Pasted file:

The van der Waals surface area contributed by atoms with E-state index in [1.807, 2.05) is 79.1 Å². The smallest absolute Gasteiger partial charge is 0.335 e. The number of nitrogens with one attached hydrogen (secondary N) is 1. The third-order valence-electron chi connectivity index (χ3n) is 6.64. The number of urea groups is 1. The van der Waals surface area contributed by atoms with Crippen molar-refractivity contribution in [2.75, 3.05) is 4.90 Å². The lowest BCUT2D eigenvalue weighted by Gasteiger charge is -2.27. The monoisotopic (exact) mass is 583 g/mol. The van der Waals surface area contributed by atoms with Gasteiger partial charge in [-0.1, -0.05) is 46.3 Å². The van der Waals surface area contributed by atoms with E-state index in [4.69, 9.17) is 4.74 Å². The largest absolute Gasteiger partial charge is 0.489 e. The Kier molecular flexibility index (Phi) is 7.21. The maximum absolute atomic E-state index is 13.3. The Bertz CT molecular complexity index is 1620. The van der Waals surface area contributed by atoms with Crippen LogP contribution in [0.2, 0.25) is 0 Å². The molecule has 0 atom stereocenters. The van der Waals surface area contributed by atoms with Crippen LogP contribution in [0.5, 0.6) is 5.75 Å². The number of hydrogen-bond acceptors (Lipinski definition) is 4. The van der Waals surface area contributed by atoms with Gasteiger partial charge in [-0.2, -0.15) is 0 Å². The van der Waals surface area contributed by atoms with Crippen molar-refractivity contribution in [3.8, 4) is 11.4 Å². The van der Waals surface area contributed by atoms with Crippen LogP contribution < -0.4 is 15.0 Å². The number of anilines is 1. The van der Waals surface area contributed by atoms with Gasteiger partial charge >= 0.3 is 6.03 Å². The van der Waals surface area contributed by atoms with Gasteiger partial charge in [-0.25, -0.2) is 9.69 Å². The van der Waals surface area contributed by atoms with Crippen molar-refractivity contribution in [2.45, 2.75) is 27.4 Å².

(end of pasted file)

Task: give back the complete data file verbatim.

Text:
The van der Waals surface area contributed by atoms with E-state index in [1.807, 2.05) is 79.1 Å². The smallest absolute Gasteiger partial charge is 0.335 e. The number of nitrogens with one attached hydrogen (secondary N) is 1. The third-order valence-electron chi connectivity index (χ3n) is 6.64. The number of urea groups is 1. The van der Waals surface area contributed by atoms with Crippen molar-refractivity contribution in [2.75, 3.05) is 4.90 Å². The lowest BCUT2D eigenvalue weighted by Gasteiger charge is -2.27. The monoisotopic (exact) mass is 583 g/mol. The van der Waals surface area contributed by atoms with Gasteiger partial charge in [-0.1, -0.05) is 46.3 Å². The van der Waals surface area contributed by atoms with E-state index in [4.69, 9.17) is 4.74 Å². The largest absolute Gasteiger partial charge is 0.489 e. The Kier molecular flexibility index (Phi) is 7.21. The maximum absolute atomic E-state index is 13.3. The Bertz CT molecular complexity index is 1620. The van der Waals surface area contributed by atoms with Crippen LogP contribution in [0.2, 0.25) is 0 Å². The molecule has 0 atom stereocenters. The van der Waals surface area contributed by atoms with Crippen LogP contribution in [0.5, 0.6) is 5.75 Å². The number of hydrogen-bond acceptors (Lipinski definition) is 4. The van der Waals surface area contributed by atoms with Gasteiger partial charge in [-0.2, -0.15) is 0 Å². The van der Waals surface area contributed by atoms with Crippen molar-refractivity contribution in [3.8, 4) is 11.4 Å². The van der Waals surface area contributed by atoms with Crippen LogP contribution < -0.4 is 15.0 Å². The number of anilines is 1. The van der Waals surface area contributed by atoms with Gasteiger partial charge >= 0.3 is 6.03 Å². The van der Waals surface area contributed by atoms with Gasteiger partial charge in [-0.25, -0.2) is 9.69 Å². The van der Waals surface area contributed by atoms with Crippen molar-refractivity contribution in [2.45, 2.75) is 27.4 Å².